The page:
If the Sears today was still the same Sears of 30-40 years ago they’d still be making plenty of money and not close to bankruptcy as they are now.

  2. mick says:

    Online retail represents around 10% of total retail sales. Big percentage growth is easy when you’re so small. Brick and Mortar’s double digit drops in revenues easily overcome the uptick in online sales.

    This narrative is used endlessly to try to hide the collapse of the consumer economy, so people will watch stores disappear and malls empty out, and yet still think everything is fine.

    • Gary says:


      Good points, and I would add that this mixing of the “online” operations of brick-and-mortar stores with their regular operations can lead to misleading conclusions.

      If I see something on the Walmart website, and order it to be picked up at their store, is that really and online sale or just a glorified form of catalogue shopping?

      • Wolf Richter says:

        If you order it online and pay for it online, it’s online – no matter how you physically obtained the merchandise, whether it was delivered or whether you picked it up somewhere, such as at a locker, a drop-off location, or at a store.

    • Wolf Richter says:


      Did you even read the article? 51% of brick-and-mortar (gas stations, auto dealers, and grocery stores) are “online resistant” due to various factors. No one is going to fill up their car online. But 49% of brick-and-mortar sales are totally under attack. Online represents 20.7% of their sales. A number of retail sectors have already been wiped out, including music stores and video stores. Other sectors are getting crushed, including book stores, toy stores, and department stores. Look at the charts!

  3. Paulo says:

    Here is a niche example. I am a builder and currently completing a cottage for a rental. The future tenant cannot negotiate the 27″ stair rise without a railing, despite very shallow steps and 4′ wide treads. (Crippled up and a very old 77er). Normally, I would just make some bracket hardware out of stainless, but I am out of stock and don’t want to be hung up with 18′ of leftover flat bar. I need some brackets, now. The retail offerings are over-priced crap and only suitable for interior applications. Marine products might as well be made out of pure gold. So, I ordered brackets from the States, online. Solid brass. Even with duty and shipping, I still save mucho dinero, plus no driving.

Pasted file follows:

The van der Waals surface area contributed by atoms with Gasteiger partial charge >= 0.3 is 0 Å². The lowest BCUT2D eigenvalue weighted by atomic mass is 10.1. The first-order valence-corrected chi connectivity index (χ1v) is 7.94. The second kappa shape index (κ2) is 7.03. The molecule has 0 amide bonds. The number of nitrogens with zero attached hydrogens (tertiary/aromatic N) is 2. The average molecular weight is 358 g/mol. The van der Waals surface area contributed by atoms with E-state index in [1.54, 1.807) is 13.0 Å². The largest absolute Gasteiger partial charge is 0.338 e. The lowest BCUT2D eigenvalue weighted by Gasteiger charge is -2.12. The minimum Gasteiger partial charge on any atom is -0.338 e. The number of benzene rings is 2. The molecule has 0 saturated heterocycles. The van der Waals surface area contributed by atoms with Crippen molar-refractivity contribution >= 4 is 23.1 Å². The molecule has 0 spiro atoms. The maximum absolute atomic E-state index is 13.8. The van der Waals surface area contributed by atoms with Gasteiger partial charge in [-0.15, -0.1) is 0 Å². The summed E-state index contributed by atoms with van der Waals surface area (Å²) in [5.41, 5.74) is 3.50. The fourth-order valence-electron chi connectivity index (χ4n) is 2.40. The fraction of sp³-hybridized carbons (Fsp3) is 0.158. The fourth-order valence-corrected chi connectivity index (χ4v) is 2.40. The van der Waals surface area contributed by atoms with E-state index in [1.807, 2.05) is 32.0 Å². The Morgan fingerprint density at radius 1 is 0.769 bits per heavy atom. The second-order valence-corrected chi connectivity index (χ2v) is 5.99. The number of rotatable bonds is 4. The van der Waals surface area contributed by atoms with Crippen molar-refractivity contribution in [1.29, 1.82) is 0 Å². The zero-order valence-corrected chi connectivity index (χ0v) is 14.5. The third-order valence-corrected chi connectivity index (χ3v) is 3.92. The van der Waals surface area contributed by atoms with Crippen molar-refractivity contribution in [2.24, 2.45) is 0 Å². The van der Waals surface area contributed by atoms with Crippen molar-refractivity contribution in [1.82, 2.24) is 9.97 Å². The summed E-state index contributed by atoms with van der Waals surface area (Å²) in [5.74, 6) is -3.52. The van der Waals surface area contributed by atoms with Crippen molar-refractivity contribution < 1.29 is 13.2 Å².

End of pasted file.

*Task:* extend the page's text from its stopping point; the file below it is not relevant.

Big Box has done it to themselves. When they moved into our nearby city they wiped out specialty tool and hardware stores. Their store brand tools and hardware are of lower quality even though at first glance seem to be the same product. They are not. So, I now almost always order online and save driving around and being waited on by 20 year old kids who don’t know anything.

    I live on Vancouver Island. My brackets are coming in from New Jersey. What a world. I didn’t even go to the stores for comparison. I just booted up their products on the computer and read the reviews. I have yet to be disappointed buying online and it gives me a chance to visit with the Postie when she drops it off at my house.

    • Bobby says:

      Yes, the handrail is a requirement in the building code for anything over two steps. Good thing your installing it! if your tenant fell you would be legally liable, if sued.

    • TheDona says:

      Paulo – I tried to buy my plumbing fixtures, sleek Toto toliet and decorative hardware from the “upscale” hardware store in town but they would have had to order everything, it would take 3 weeks and I would have to pick it up. Same with my electrical fixtures at the gorgeous lighting store. Wrote the descriptions/part numbers down and ordered online for half the price and presto delivered to my door. These are the kind of stores that are really going to be hurt…they offer nothing more than being an expensive showroom.

    • and what you are doing adds to deflation. deflation has a nasty effect on profits, however corporate profits have never been better, because companies like Amazon may lose money on every transaction but they will do more transactions than anyone. once the boost in added business meets up with declining profits then the wheels come off.

    • Mike Earussi says:

      My point as well. The people who own/manage the stores today don’t want to admit that their customers can tell the difference between good quality products and garbage–but we can.

      I quit buying from Radio Shack when I found out that almost every product I bought from them either did not work out of the box or fell apart within a few weeks. That’s why they went out of business, not from online competition.

      Online is succeeding because it’s successfully fulfilling a need. Its unfortunately becoming the only place where you can still buy high quality merchandise anymore since the local stores refuse to no longer carry any.

  4. Sporkfed says:

    Get ready for higher property taxes to compensate for the lack of
    local sales taxes.